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As you know, RAIC delivers News Clips/Les manchettes direct to your inbox each Friday, briefing you on the latest industry news that impacts your practice. But we know you are busy and may have missed an important article or two. To that end, here's your monthly recap of the top five stories your peers accessed this month. For more articles, or to see what's trending now, visit the News Clips/Les manchettes news portal. To unsubscribe from this monthly recap, click here.
Comme vous le savez, l'IRAC envoie Les manchettes directement dans votre boîte de réception chaque vendredi, pour vous tenir au courant des derniers développements de l'industrie qui ont un impact sur votre pratique. Nous sommes toutefois conscients du fait que vous êtes occupés et que vous avez peut-être manqué un ou deux articles importants. C'est pourquoi vous trouverez ici un récapitulatif mensuel des cinq principaux articles que vos pairs ont consultés ce mois-ci. Pour consulter plus d'articles, ou pour voir les tendances actuelles, visitez le portail des nouvelles Les manchettes. Pour vous désabonner de ce récapitulatif mensuel, cliquez ici.

Architecture firm chosen for new Emily Carr University in Vancouver
Metro News
The architecture firm behind Canada's first purpose-built opera house has been chosen as the designer for the new $134 million facility for Emily Carr University, the B.C. government announced. Diamond Schmitt Architects — which designed the Four Seasons Centre for the Performing Arts opera house in Toronto — working with Vancouver-based Chernoff Thompson Architects, is part of the design team selected as the preferred proponent to enter into final negotiations to build a new facility for Emily Carr University of Art + Design, which has outgrown its current Granville Island campus.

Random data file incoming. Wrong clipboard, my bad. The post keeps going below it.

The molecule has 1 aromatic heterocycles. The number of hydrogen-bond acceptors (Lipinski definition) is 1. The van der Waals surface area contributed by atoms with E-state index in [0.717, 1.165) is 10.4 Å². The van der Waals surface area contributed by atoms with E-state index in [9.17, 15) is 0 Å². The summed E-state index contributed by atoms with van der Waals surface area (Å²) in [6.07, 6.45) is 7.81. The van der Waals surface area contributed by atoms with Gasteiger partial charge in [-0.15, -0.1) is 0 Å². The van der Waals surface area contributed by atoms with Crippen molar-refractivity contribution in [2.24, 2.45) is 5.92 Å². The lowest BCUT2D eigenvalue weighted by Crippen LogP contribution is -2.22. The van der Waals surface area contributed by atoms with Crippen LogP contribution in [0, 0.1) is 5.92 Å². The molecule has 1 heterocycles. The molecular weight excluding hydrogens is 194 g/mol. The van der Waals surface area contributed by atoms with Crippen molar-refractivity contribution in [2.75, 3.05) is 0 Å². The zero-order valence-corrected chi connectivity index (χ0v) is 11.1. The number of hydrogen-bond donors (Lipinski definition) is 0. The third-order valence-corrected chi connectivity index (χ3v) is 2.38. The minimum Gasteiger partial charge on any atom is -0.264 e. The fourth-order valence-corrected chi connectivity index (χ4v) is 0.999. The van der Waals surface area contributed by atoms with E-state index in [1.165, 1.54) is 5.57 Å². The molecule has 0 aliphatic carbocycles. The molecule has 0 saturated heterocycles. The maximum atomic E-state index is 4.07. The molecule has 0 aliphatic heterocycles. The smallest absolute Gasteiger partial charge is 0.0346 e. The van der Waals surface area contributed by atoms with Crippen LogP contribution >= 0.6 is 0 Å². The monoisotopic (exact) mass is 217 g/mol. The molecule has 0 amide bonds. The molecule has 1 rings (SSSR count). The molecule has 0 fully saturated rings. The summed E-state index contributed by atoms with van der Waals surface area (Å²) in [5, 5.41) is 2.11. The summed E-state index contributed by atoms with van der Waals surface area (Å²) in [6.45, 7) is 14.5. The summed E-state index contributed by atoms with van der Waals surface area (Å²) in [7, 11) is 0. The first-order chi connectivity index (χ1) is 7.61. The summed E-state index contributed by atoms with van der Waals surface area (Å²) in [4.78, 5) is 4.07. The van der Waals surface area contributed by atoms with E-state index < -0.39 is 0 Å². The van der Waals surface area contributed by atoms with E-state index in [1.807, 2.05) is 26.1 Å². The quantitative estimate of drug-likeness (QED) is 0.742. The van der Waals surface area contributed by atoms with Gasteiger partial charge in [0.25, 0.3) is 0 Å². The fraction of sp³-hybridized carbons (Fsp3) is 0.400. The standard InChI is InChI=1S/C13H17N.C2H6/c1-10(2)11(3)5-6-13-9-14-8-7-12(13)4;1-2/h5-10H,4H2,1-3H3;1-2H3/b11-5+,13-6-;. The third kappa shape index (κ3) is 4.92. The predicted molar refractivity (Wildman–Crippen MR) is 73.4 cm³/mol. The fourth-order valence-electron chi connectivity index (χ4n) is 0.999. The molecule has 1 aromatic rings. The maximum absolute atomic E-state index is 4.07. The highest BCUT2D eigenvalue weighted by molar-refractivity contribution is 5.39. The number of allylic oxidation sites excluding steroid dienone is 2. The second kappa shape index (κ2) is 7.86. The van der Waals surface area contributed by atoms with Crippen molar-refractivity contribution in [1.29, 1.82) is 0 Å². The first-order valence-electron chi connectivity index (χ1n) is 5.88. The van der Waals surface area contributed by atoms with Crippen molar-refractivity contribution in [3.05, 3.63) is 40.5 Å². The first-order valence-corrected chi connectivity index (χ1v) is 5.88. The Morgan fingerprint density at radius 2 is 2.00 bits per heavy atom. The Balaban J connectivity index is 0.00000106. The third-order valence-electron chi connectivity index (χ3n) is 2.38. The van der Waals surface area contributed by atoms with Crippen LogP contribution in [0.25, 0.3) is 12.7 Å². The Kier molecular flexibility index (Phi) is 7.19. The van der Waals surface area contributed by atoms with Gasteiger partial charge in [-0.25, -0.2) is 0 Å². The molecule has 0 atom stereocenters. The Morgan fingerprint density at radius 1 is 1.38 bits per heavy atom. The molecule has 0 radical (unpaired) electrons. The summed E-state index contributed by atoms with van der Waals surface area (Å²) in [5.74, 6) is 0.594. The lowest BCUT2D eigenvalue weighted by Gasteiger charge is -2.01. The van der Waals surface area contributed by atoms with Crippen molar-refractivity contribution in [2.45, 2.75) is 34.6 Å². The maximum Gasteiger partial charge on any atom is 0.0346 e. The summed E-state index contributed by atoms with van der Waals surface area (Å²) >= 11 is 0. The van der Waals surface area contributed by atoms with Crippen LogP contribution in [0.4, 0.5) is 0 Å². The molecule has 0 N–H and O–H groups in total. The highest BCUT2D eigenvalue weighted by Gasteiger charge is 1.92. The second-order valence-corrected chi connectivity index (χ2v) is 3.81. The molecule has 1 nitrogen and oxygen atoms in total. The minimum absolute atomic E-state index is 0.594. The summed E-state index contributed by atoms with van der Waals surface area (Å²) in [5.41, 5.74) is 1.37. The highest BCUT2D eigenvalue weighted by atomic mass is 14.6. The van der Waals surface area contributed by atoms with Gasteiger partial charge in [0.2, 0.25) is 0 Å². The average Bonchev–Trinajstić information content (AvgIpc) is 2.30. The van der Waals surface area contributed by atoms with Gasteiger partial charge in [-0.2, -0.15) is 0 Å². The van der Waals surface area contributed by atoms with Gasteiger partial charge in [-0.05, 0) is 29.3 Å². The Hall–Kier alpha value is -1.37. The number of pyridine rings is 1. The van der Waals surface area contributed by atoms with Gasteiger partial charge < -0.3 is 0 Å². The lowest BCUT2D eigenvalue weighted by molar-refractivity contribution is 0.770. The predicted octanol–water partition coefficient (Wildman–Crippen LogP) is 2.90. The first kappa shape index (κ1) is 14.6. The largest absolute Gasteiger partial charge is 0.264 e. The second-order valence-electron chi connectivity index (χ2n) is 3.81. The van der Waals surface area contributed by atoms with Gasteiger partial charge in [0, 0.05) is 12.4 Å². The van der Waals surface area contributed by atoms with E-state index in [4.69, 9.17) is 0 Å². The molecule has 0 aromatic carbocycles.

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10 lost Toronto buildings we wish we could bring back
For every preserved historic building in Toronto there have been many more lost to short-sighted planning or indifference. The mindset has changed in recent years — high-profile architects like Frank Gehry must bend their designs to incorporate protected structures and beloved neighbourhood edifices (sometimes) get gentrified--but there are still egregious losses and cases of unfortunate neglect (see Walnut Hall, George St. in general).
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Frank Gehry: A prodigal son looks to leave his mark in Toronto
The Globe and Mail
For architects, place matters deeply. And Frank Gehry, the world's most prominent architect, has his home base and crucible in Los Angeles. He's lived there since 1947; his work has been shaped by Southern California's cultural and physical surroundings. But when I recently asked Mr. Gehry a question about Toronto, the place where he was born, he responded with an outpouring of thoughts and memories.
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Built to last: Generations-old buildings that stand tall across Canada
Huffington Post
Even though Canada is poised to celebrate its 150th birthday in 2017, it's still a baby compared to other countries. We just don't have the same bounty of historic buildings as, say, Europe, but Canada does boast some stellar examples featuring savvy design and strong roots to our past. Here are a few highlights of this country's finest historic buildings still standing tall and worth a visit.
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Sketches of George Lucas Museum look like they belong in outer space
Huffington Post
The sketches of "Star Wars" creator George Lucas' Chicago museum show a flowing white building topped with a hovering ring. The newly unveiled architectural designs for the Lucas Museum of Narrative Art were drawing a range of reactions, from snide comments to forthright admiration. "It looks like a palace for Jabba the Hutt. I was wondering what planet we are on," Chicago Alderman Bob Fioretti, who's challenging Mayor Rahm Emanuel in the mayor's race next year, told the Chicago Sun-Times.
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